|Fate||merged to Auto Union in 1932, last DKW branded car was made in 1966|
|Key people||Dr Jørgen Skafte Rasmussen, founder of DKW|
DKW (Dampf-Kraft-Wagen, English: steam-driven car) is a defunct German car and motorcycle marque.
In 1916, Danish engineer Jørgen Skafte Rasmussen founded a factory in Zschopau, Saxony, Germany, to produce steam fittings. That year he attempted to produce a steam-driven car, called the DKW. Although unsuccessful, he made a two-stroke toy engine in 1919, called Des Knaben Wunsch – "the boy's desire". He put a slightly modified version of this engine into a motorcycle and called it Das Kleine Wunder – "the little marvel". This was the beginning of the DKW brand: by the 1930s, DKW was the world's largest motorcycle manufacturer.
In 1932, DKW merged with Audi, Horch and Wanderer to form Auto Union. After the war, DKW moved to West Germany, with the original factory becoming MZ. Auto Union came under Daimler-Benz ownership in 1957 and was purchased by the Volkswagen Group in 1964. The last German-built DKW car was the F102, which ceased production in 1966. Its successor, the four-stroke F103, was marketed under the Audi brand, another Auto Union marque.
DKW-badged cars continued to be built under license in Brazil and Argentina until 1967 and 1969 respectively.
Automobiles made between 1928 and 1942
DKW cars were made from 1928 until 1966, apart from an interruption caused by war. DKWs always used two-stroke engines, reflecting the company's position by the end of the 1920s as the world's largest producer of motorcycles. The first DKW car, the small and rather crude Typ P, emerged on 7 May 1928 and the model continued to be built at the company's Spandau (Berlin) plant, first as a roadster and later as a stylish if basic sports car, until 1931.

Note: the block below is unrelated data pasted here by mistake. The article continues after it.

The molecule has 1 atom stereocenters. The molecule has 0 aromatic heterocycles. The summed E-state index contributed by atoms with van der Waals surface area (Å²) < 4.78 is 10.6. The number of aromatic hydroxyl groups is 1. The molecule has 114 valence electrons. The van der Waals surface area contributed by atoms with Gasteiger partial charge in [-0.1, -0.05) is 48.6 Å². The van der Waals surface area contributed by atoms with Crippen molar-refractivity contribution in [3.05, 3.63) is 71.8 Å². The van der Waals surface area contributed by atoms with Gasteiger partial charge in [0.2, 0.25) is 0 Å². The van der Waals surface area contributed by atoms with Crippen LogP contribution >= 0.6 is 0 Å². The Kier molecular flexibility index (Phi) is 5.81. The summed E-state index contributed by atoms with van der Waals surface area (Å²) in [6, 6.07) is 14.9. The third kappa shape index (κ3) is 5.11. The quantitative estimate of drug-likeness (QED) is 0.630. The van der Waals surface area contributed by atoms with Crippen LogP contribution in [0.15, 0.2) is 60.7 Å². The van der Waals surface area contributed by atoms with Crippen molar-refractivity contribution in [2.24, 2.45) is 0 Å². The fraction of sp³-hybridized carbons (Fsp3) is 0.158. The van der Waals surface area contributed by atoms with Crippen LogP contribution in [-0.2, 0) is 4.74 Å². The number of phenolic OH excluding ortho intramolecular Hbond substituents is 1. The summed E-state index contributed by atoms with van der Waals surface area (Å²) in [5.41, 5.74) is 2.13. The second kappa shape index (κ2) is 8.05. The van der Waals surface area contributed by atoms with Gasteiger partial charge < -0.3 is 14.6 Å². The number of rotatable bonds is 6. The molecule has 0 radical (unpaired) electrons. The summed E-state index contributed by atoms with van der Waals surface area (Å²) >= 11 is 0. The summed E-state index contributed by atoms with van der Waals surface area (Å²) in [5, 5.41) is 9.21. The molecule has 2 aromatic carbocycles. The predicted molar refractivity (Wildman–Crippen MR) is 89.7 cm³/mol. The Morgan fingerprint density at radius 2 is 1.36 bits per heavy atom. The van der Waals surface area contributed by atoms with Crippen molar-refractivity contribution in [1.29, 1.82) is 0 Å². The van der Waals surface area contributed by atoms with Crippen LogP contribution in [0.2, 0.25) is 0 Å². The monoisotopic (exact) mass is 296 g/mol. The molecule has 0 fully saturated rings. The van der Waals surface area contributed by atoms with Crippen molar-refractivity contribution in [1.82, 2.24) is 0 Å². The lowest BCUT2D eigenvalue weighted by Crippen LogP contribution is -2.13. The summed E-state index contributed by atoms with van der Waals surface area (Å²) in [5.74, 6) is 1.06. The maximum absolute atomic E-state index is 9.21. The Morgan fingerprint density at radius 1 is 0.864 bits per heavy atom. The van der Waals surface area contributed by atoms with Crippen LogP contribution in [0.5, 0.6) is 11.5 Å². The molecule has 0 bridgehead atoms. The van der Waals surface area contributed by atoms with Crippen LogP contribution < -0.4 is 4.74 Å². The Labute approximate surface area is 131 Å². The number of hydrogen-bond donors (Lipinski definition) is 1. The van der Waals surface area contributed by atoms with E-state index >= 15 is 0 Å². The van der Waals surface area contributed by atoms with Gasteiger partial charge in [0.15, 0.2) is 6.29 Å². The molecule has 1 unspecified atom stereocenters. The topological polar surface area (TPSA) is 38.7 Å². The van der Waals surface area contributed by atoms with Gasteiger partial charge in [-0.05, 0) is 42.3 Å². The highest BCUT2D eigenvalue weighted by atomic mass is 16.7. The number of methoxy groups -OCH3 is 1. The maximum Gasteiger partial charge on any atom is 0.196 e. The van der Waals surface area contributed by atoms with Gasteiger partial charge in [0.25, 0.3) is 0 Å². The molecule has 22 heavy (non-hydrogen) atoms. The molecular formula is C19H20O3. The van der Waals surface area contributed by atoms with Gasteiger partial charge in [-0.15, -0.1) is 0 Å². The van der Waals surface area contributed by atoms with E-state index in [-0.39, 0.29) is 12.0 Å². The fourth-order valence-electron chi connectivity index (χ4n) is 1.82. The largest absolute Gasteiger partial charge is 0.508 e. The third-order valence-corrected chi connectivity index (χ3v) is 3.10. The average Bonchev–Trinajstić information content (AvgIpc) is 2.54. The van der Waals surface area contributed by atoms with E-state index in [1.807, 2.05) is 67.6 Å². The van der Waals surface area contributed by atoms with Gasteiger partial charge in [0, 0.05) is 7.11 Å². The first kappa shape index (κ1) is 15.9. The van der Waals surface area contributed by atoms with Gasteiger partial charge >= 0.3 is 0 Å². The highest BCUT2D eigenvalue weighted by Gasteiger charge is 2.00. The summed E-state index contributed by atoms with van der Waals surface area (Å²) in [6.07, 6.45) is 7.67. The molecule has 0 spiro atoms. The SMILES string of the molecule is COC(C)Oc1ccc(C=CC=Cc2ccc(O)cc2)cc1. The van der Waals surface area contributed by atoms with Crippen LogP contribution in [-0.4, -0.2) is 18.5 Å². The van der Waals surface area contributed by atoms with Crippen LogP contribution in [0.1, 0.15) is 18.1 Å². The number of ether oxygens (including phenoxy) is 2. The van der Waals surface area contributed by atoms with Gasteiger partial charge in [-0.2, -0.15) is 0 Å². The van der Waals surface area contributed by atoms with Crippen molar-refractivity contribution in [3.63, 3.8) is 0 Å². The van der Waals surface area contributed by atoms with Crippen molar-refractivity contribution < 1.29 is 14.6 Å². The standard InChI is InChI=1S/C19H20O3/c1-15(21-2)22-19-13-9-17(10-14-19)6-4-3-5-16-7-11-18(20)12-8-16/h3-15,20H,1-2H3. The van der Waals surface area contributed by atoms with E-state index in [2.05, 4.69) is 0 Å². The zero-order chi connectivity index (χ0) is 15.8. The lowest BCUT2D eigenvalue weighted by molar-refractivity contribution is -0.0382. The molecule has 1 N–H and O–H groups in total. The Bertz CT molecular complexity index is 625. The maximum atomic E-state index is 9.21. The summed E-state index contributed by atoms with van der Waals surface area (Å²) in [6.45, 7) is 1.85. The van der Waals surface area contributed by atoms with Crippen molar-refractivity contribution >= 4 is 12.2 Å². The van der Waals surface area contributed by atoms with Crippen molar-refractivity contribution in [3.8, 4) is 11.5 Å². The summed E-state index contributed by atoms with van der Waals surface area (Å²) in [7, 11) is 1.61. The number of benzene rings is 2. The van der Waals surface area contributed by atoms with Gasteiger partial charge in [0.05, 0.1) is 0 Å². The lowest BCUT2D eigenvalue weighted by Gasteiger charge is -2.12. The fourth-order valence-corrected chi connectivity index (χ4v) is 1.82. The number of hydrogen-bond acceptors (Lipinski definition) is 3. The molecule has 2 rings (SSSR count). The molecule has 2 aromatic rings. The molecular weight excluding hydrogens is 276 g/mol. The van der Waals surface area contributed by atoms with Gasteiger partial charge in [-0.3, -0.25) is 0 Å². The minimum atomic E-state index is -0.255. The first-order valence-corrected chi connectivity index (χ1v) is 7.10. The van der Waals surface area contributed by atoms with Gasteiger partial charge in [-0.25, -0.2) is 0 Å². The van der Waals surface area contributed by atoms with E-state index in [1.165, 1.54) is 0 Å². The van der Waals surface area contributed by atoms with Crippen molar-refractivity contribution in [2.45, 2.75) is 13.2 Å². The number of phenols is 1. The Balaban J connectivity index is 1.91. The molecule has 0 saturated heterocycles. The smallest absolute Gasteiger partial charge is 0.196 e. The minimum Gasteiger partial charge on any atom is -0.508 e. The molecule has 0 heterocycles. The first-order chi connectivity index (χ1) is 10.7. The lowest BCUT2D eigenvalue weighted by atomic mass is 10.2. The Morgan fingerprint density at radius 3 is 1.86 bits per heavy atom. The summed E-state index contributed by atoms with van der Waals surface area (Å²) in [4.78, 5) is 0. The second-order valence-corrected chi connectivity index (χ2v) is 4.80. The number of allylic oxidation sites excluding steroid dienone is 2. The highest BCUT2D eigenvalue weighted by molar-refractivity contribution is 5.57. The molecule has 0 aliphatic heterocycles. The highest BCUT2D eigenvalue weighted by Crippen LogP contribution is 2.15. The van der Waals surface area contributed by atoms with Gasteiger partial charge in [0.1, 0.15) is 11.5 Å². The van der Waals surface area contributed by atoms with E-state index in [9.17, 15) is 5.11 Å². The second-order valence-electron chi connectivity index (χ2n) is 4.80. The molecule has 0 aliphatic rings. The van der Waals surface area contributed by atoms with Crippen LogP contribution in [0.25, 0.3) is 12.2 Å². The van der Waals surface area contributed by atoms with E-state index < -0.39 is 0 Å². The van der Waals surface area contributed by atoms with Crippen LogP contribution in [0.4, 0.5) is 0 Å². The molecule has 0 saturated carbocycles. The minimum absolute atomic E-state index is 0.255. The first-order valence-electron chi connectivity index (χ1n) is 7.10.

More significant was a series of inexpensive cars built 300 km (185 miles) to the south in Zwickau in the plant acquired by the company's owner in 1928 when he had become the majority owner in Audi Werke AG. Models F1 to F8 (F for Front) were built between 1931 and 1942, with successor models reappearing after the end of the war in 1945. They were the first volume production cars in Europe with front wheel drive, and were powered by transversely mounted two-cylinder two-stroke engines. Displacement was 584 or 692 cc: claimed maximum power was initially 15 PS, and from 1931 a choice between 18 or 20 hp (15 kW). These models had a generator that doubled as a starter, mounted directly on the crankshaft, known as a Dynastart. DKWs from Zwickau notched up approximately 218,000 units between 1931 and 1942. Most cars were sold on the home market and over 85% of DKWs produced in the 1930s were the little F series cars: DKW reached second place in German sales by 1934 and stayed there, accounting for 189,369 of the cars sold between 1931 and 1938, more than 16% of the market.
Between 1929 and 1940 DKW produced a less well remembered but technically intriguing series of rear-wheel drive cars called (among other names) Schwebeklasse and Sonderklasse with two-stroke V4 engines. Engine displacement was 1,000 cc, later 1,100 cc. The engines had two extra cylinders for forced induction, so they appeared like V6 engines but without spark plugs on the front cylinder pair.
In 1939 DKW made a prototype with the first three-cylinder engine, with a displacement of 900 cc and producing 30 hp (22 kW). With a streamlined body, the car could run at 115 km/h (71 mph). It was put into production after World War II, first as an Industrieverband Fahrzeugbau (IFA) F9 (later Wartburg) in Zwickau, East Germany, and shortly afterwards in DKW-form from Düsseldorf as the 3=6 or F91.
DKW engines were used by Saab as a model for the Saab two-stroke in its Saab 92 car manufacturing venture, in 1947.
Automobiles made after 1945
As Auto Union was based in Saxony in what became the German Democratic Republic, it took some time for it to regroup after the war. The company was registered in West Germany as Auto Union GmbH in 1949, first as a spare-part provider, but soon to take up production of the RT 125 motorcycle and a new delivery van, called a Schnellaster F800. Their first line of production took place in Düsseldorf. This van used the same engine as the last F8 made before the war.